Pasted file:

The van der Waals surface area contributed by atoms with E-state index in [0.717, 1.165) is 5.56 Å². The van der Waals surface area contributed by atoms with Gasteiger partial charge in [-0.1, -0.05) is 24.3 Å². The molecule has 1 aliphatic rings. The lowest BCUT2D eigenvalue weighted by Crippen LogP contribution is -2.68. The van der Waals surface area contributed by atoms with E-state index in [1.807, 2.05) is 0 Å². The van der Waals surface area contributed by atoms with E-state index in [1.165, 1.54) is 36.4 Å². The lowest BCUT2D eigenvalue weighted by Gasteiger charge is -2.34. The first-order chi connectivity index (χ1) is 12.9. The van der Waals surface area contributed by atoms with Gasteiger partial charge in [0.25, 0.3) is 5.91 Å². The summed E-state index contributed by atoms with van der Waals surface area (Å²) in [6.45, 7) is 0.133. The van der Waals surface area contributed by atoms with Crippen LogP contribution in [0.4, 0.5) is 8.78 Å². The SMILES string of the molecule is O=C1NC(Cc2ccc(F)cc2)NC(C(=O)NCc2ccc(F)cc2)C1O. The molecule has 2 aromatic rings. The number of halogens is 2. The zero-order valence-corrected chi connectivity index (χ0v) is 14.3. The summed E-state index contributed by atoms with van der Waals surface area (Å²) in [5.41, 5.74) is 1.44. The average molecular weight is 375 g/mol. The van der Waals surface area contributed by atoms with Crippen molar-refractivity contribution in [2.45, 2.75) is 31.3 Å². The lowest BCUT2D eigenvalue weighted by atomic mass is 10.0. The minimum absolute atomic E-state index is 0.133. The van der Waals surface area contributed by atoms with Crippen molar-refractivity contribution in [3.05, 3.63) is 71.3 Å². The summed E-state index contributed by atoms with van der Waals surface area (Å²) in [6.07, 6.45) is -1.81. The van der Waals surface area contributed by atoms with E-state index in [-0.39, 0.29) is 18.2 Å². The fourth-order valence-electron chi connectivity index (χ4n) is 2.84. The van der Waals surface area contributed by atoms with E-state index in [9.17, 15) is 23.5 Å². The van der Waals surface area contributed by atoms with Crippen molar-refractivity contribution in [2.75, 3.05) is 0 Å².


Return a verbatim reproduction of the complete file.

The van der Waals surface area contributed by atoms with E-state index in [0.717, 1.165) is 5.56 Å². The van der Waals surface area contributed by atoms with Gasteiger partial charge in [-0.1, -0.05) is 24.3 Å². The molecule has 1 aliphatic rings. The lowest BCUT2D eigenvalue weighted by Crippen LogP contribution is -2.68. The van der Waals surface area contributed by atoms with E-state index in [1.807, 2.05) is 0 Å². The van der Waals surface area contributed by atoms with E-state index in [1.165, 1.54) is 36.4 Å². The lowest BCUT2D eigenvalue weighted by Gasteiger charge is -2.34. The first-order chi connectivity index (χ1) is 12.9. The van der Waals surface area contributed by atoms with Gasteiger partial charge in [0.25, 0.3) is 5.91 Å². The summed E-state index contributed by atoms with van der Waals surface area (Å²) in [6.45, 7) is 0.133. The van der Waals surface area contributed by atoms with Crippen LogP contribution in [0.4, 0.5) is 8.78 Å². The SMILES string of the molecule is O=C1NC(Cc2ccc(F)cc2)NC(C(=O)NCc2ccc(F)cc2)C1O. The molecule has 2 aromatic rings. The number of halogens is 2. The zero-order valence-corrected chi connectivity index (χ0v) is 14.3. The summed E-state index contributed by atoms with van der Waals surface area (Å²) in [5.41, 5.74) is 1.44. The average molecular weight is 375 g/mol. The van der Waals surface area contributed by atoms with Crippen molar-refractivity contribution in [2.45, 2.75) is 31.3 Å². The lowest BCUT2D eigenvalue weighted by atomic mass is 10.0. The minimum absolute atomic E-state index is 0.133. The van der Waals surface area contributed by atoms with Crippen molar-refractivity contribution in [3.05, 3.63) is 71.3 Å². The summed E-state index contributed by atoms with van der Waals surface area (Å²) in [6.07, 6.45) is -1.81. The van der Waals surface area contributed by atoms with E-state index in [-0.39, 0.29) is 18.2 Å². The fourth-order valence-electron chi connectivity index (χ4n) is 2.84. The van der Waals surface area contributed by atoms with E-state index in [9.17, 15) is 23.5 Å². The van der Waals surface area contributed by atoms with Crippen molar-refractivity contribution in [2.75, 3.05) is 0 Å².